Run Differently: How Minor Changes to Your Small Business Model Can Help You Be Competitive

Business owner having coffee

In recent years Utah has been considered one of the most business-friendly states in the country, often ranking near or at the top in measures such as economic competitiveness and number of new businesses opening every year. The state’s rapidly developing tech sector, in particular, has earned the moniker ‘Silicon Slopes’ and projected growth is at third-best in the nation over the next five years.

Despite the growth potential in the area, there are state policies that can seem prohibitive at first. The state levies an annual tax on tangible property, which can significantly raise operating costs and hours on managing paperwork. Policymakers, in general, can seem quick to propose regulatory measures on innovative business ideas. But rest assured, tax savings and other opportunities for small business owners are there for you to take advantage of.

Seek new talent

Silicon Slopes grew out of several homegrown, privately owned firms that relied heavily on expertise drawn from local universities. As major industry players establish a presence here, everyone is looking to draw upon that same local talent pipeline.

The thinking here is that experience doesn’t matter as much as being innovative, bringing fresh ideas and commitment and energy to the table. Job fairs held at universities such as Brigham Young University are considered a top recruitment opportunity. Fresh graduates are likely to be familiar with relevant trends and developments in tech, probably even more so than experienced employees.

Consider scouting out local job fairs and look for out-of-the-box thinkers, so that your business doesn’t play out in set patterns but continues to grow through innovation.

Telecommute more

Telecommute outdoorsAllowing employees to manage themselves and have more work flexibility is one of the most attractive benefits to a lot of people – from working parents to young millennials. Flexibility makes workers more productive and reduces turnover by improving morale. You’ll be able to attract a wide range of talented prospects, keep them happy, and working more effectively for your business – for a longer time.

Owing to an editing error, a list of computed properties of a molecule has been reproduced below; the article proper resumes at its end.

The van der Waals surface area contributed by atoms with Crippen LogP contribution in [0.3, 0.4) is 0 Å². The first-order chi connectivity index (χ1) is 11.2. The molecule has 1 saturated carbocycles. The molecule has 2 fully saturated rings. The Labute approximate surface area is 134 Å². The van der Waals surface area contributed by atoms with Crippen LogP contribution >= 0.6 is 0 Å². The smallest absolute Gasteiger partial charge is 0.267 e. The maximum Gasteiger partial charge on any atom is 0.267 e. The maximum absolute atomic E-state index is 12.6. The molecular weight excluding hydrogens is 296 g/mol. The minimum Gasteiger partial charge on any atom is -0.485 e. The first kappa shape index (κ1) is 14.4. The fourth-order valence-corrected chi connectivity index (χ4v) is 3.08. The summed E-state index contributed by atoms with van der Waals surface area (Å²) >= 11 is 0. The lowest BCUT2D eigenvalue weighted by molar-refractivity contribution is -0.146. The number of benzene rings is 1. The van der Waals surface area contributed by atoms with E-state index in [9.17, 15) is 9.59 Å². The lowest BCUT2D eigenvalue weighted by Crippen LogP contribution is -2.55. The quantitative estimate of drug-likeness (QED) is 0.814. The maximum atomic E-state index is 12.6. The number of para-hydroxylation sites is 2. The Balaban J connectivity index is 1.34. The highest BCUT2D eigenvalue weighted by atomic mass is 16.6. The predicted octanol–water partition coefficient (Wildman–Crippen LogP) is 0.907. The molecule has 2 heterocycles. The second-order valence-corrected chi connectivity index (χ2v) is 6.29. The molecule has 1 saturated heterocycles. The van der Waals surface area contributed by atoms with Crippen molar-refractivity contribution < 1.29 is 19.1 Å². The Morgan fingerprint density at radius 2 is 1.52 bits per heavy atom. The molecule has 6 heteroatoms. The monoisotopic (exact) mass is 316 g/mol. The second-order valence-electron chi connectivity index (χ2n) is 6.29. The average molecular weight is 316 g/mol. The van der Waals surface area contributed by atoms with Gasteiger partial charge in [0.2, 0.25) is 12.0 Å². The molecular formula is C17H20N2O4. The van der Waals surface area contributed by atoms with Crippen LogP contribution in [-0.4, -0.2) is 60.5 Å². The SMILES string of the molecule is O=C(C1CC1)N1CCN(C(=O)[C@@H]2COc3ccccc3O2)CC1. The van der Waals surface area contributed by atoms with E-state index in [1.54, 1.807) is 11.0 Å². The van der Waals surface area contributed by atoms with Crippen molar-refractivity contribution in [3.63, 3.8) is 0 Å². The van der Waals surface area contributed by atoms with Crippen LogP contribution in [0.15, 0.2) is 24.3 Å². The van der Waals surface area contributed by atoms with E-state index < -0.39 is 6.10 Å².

Telecommuting also works for you as a business owner. Working from home can reduce recurring taxes on your business property. It can also qualify you for a home office deduction under IRS rules. Not to mention you’ll also enjoy the same benefits of flexibility that your employees have. If you need to organize meetings in person or group events, renting out a co-working space can be a cost-effective, short term alternative when needed.

Consider contractors

Depending on your business there may be several areas of your operations where the need for a specific skill or technical knowledge arises but is only called for on a special project or for a short time. In those situations, you can take advantage of having an independent contractor do the requisite work for you.

Hiring a contractor on demand saves your business the costs and benefits of taking on a regular employee, and the accompanying paperwork. You only have to pay them on demand, so the short term work gets done by someone who is better qualified to do it than your regular employees, and that’s the end of their involvement. However, this practice can be strictly regulated by the IRS. It would be a good idea to consult with a professional expert for any clarifications before you proceed.

Utah’s growing tech sector offers a lot of potential for small businesses in the near future. Think out of the box and consider non-traditional work structures, and you can be competitive and get hold of the best talent to fill your needs.